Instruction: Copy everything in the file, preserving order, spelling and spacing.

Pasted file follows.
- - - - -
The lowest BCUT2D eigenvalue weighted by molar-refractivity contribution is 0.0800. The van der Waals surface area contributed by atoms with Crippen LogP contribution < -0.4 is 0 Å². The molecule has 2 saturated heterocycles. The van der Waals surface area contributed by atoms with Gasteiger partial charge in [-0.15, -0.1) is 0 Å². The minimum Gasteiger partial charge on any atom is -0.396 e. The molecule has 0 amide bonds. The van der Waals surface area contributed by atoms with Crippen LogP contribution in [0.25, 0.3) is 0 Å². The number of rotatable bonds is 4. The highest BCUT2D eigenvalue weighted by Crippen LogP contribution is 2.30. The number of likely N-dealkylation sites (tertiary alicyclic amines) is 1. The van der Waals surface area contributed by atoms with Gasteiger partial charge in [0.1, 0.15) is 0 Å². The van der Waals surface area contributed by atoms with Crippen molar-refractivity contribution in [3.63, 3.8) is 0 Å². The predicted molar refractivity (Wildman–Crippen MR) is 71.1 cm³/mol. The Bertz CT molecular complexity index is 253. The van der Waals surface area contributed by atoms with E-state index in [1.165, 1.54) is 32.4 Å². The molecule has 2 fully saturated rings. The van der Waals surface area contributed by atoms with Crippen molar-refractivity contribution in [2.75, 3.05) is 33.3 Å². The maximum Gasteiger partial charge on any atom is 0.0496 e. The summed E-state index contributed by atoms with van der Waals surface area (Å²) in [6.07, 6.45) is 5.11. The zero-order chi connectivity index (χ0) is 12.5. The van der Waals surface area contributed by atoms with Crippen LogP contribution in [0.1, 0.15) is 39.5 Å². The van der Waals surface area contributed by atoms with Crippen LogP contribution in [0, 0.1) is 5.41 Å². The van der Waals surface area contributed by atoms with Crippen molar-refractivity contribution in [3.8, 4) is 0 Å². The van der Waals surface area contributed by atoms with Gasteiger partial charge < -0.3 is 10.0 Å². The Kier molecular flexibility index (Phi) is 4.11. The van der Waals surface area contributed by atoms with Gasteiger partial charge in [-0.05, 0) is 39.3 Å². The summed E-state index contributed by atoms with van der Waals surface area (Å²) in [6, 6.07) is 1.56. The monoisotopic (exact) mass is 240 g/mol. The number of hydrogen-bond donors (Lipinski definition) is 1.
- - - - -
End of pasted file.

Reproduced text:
The lowest BCUT2D eigenvalue weighted by molar-refractivity contribution is 0.0800. The van der Waals surface area contributed by atoms with Crippen LogP contribution < -0.4 is 0 Å². The molecule has 2 saturated heterocycles. The van der Waals surface area contributed by atoms with Gasteiger partial charge in [-0.15, -0.1) is 0 Å². The minimum Gasteiger partial charge on any atom is -0.396 e. The molecule has 0 amide bonds. The van der Waals surface area contributed by atoms with Crippen LogP contribution in [0.25, 0.3) is 0 Å². The number of rotatable bonds is 4. The highest BCUT2D eigenvalue weighted by Crippen LogP contribution is 2.30. The number of likely N-dealkylation sites (tertiary alicyclic amines) is 1. The van der Waals surface area contributed by atoms with Gasteiger partial charge in [0.1, 0.15) is 0 Å². The van der Waals surface area contributed by atoms with Crippen molar-refractivity contribution in [3.63, 3.8) is 0 Å². The predicted molar refractivity (Wildman–Crippen MR) is 71.1 cm³/mol. The Bertz CT molecular complexity index is 253. The van der Waals surface area contributed by atoms with E-state index in [1.165, 1.54) is 32.4 Å². The molecule has 2 fully saturated rings. The van der Waals surface area contributed by atoms with Crippen molar-refractivity contribution in [2.75, 3.05) is 33.3 Å². The maximum Gasteiger partial charge on any atom is 0.0496 e. The summed E-state index contributed by atoms with van der Waals surface area (Å²) in [6.07, 6.45) is 5.11. The zero-order chi connectivity index (χ0) is 12.5. The van der Waals surface area contributed by atoms with Crippen LogP contribution in [0.1, 0.15) is 39.5 Å². The van der Waals surface area contributed by atoms with Crippen LogP contribution in [0, 0.1) is 5.41 Å². The van der Waals surface area contributed by atoms with Crippen molar-refractivity contribution in [3.8, 4) is 0 Å². The van der Waals surface area contributed by atoms with Gasteiger partial charge < -0.3 is 10.0 Å². The Kier molecular flexibility index (Phi) is 4.11. The van der Waals surface area contributed by atoms with Gasteiger partial charge in [-0.05, 0) is 39.3 Å². The summed E-state index contributed by atoms with van der Waals surface area (Å²) in [6, 6.07) is 1.56. The monoisotopic (exact) mass is 240 g/mol. The number of hydrogen-bond donors (Lipinski definition) is 1.